Hybrid Car – More Fun with Less Gas

California schools $20M solar project - Page 18

register ::  Login Password  :: Lost Password?
Posted by vaughn on June 3, 2010, 8:09 pm
 





Who the hell ever told you that?

New technology is usually where we FIND large economies of scale.  Manufacturers
invest in new technologies that promise new efficiencies and lower unit costs,
which gives them a temporary advantage in the marketplace until their
competition catches up by either adopting, improving, or taking the next jump to
yet another new technology.  For a wonderful example, look at the memory market
over the last 40 years.


Boy do you have THAT right!  That seems to be especially true in the PV world.
Two or three times a year we hear of some new technology that is going to take
PV prices through the floor.  So far, the changes we have seen have been more
evolutionary than revolutionary.

Vaughn



Posted by Robert Baer on June 4, 2010, 7:29 am
 


Sylvia Else wrote:

..because the makers have lead in their pants?

Posted by Bill Sloman on June 4, 2010, 9:50 pm
 


There's certainly no guarantee that it will materialise, but
experience does suggest that there is reason to be hopeful.

And "inventing a different technology" is making an artificial
distinction between the small incremental improvements which we know
about and expect and the slightly larger improvements that look less
obvious in highsight. Improving technology always involves changing
sonething, and some of the changes are more obvious than others.


They certainly look cheaper to me than they did when I was a graduate
student. Battery technology certainly hasn't improved dramatically
over the last fifty years - the inventors who were busy in that area
around the nineteenth century do seem to have picked off all the low-
hanging fruit, but the inventors did lose interest once the internal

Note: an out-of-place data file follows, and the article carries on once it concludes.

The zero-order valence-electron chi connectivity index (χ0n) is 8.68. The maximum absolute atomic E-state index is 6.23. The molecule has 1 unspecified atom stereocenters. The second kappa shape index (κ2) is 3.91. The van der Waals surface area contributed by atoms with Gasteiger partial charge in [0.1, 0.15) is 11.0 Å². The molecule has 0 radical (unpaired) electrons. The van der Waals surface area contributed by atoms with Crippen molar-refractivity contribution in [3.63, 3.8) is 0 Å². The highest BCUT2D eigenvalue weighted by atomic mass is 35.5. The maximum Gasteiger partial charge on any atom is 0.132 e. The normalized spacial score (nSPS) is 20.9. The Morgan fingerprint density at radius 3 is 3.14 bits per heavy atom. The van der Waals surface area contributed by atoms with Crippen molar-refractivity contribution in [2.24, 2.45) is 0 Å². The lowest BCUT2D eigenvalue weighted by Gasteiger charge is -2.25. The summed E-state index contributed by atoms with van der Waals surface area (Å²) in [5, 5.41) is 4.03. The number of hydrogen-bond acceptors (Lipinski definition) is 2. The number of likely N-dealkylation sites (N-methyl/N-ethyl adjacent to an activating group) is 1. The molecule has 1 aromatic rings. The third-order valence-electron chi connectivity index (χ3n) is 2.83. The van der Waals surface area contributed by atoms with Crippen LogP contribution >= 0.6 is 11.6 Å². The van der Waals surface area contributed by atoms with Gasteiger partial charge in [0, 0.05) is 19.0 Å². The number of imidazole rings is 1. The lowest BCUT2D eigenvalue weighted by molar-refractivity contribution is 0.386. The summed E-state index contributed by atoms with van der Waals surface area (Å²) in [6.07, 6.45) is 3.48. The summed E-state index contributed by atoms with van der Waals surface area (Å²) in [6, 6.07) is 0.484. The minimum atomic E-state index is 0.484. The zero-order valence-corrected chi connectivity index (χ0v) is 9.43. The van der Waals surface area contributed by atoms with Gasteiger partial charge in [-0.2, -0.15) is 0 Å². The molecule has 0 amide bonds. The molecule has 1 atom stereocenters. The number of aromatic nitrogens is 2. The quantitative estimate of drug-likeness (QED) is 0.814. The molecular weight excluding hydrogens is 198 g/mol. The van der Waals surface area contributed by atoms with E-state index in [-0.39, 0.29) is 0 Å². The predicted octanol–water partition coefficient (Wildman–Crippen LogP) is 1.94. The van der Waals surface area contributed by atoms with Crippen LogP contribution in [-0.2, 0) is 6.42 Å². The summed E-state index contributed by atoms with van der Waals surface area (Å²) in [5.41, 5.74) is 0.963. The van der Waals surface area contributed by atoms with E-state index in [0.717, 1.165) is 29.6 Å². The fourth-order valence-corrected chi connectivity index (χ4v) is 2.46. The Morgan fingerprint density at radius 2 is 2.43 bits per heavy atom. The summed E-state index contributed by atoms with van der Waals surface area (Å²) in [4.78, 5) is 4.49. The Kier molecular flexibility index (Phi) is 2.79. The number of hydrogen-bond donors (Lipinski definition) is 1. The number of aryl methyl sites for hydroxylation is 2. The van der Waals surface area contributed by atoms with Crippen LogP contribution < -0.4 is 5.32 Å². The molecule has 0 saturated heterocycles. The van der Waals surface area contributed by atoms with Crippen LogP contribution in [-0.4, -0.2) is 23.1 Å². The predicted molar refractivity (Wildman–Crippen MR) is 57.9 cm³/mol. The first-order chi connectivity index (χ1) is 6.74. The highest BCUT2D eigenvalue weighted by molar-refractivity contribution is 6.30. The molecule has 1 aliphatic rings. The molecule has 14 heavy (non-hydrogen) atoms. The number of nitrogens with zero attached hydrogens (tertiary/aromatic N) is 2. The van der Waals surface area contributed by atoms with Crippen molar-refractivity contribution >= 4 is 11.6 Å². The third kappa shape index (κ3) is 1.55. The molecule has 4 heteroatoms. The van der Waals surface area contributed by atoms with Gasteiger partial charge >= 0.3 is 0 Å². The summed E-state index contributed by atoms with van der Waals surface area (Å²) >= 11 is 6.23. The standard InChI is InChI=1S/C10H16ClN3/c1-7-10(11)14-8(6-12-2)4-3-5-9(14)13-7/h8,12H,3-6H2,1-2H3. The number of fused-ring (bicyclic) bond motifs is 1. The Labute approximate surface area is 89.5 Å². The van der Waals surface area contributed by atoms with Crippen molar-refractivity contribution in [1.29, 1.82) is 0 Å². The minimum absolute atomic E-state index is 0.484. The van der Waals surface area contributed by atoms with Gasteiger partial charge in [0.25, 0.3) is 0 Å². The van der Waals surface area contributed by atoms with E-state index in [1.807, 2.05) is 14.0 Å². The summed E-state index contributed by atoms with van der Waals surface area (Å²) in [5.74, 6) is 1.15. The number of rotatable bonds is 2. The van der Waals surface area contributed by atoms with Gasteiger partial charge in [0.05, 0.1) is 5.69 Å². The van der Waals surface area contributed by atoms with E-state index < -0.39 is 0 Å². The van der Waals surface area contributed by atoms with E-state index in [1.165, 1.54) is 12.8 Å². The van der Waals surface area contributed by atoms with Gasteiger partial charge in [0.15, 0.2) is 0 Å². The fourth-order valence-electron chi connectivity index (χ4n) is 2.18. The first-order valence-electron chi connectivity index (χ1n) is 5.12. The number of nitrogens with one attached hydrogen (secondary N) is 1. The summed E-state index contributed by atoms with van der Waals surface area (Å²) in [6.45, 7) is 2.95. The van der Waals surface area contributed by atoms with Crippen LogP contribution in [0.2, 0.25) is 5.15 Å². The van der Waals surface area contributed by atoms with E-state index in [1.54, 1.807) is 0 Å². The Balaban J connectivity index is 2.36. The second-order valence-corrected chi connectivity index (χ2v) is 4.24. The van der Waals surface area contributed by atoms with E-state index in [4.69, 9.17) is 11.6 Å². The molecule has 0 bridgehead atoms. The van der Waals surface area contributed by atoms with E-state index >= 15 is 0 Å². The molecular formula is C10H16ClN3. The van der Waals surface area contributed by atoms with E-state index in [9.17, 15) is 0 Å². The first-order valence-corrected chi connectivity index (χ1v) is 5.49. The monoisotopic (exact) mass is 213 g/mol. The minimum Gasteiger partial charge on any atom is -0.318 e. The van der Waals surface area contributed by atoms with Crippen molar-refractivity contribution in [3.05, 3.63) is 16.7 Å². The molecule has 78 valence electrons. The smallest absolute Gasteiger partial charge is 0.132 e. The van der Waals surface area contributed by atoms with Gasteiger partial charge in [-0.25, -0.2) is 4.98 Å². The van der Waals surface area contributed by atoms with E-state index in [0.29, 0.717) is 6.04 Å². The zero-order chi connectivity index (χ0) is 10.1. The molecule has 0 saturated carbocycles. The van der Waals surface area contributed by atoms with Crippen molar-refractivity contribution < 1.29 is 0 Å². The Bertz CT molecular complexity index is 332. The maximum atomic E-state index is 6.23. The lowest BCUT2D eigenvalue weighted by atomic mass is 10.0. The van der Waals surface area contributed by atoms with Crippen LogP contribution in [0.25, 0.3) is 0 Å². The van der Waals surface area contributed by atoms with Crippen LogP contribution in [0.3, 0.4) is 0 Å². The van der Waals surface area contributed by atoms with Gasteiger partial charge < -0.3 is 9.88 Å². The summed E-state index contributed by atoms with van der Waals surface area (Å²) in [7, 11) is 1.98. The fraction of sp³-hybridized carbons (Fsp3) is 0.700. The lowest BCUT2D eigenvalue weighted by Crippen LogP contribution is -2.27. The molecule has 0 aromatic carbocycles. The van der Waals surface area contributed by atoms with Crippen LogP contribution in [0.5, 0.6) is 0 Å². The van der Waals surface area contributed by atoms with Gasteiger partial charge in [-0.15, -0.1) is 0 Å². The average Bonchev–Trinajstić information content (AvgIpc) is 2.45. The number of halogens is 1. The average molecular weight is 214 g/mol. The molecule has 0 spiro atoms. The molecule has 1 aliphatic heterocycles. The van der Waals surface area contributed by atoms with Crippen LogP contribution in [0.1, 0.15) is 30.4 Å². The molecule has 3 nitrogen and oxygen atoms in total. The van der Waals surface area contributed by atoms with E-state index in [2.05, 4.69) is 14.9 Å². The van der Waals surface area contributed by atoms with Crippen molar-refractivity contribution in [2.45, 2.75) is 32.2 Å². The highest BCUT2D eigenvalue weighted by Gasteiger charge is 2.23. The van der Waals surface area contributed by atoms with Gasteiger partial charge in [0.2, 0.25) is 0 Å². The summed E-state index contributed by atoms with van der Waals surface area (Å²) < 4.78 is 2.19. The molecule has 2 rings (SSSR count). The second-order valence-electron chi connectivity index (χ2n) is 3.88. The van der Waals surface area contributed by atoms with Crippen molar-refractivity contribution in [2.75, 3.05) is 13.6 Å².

combustion engine put paid to the electric car (whose popularity
peaked in 1912).

Perhaps the current market is just too small?

--
Bill Sloman, Nijmegen


Posted by Don Lancaster on June 14, 2010, 4:52 pm
 

On 5/31/2010 6:58 PM, Sylvia Else wrote:

NONE of the subsidies address the economies of scale of emerging solutions.

Instead, they REWARD ripper offers for business as usual, paying people
to put known defective gasoline destroying net energy sinks on
inappropriate rooftops.

And SETTING BACK eventual net pv breakeven by many DECADES!

<http://www.tinaja.com/glib/pvlect2.pdf>
<http://www.tinaja.com/whtnu09.asp#d06-16-09>

--
Many thanks,

Don Lancaster                          voice phone: (928)428-4073
Synergetics   3860 West First Street   Box 809 Thatcher, AZ 85552
rss: http://www.tinaja.com/whtnu.xml    email: don@tinaja.com

Please visit my GURU's LAIR web site at http://www.tinaja.com

Posted by Bill on May 31, 2010, 2:12 pm
 

Actually quite "cost effective" for a school!

Many schools are "building rich" and "operating budget" poor. That is they
can easily find millions and millions of dollars to build new buildings -
and this money can only be spent on that.

Yet they can't find enough money to pay day to day expenses. They might have
trouble coming up with an extra $ for blackboard chalk. Seriously!

So quite smart of them to use that construction money for something like
solar which would reduce their day to day expenses. Perhaps they will be
able to buy chalk in the future?


"amdx"  wrote in message


This Thread
Bookmark this thread:
 
 
 
 
 
 
  •  
  • Subject
  • Author
  • Date
please rate this thread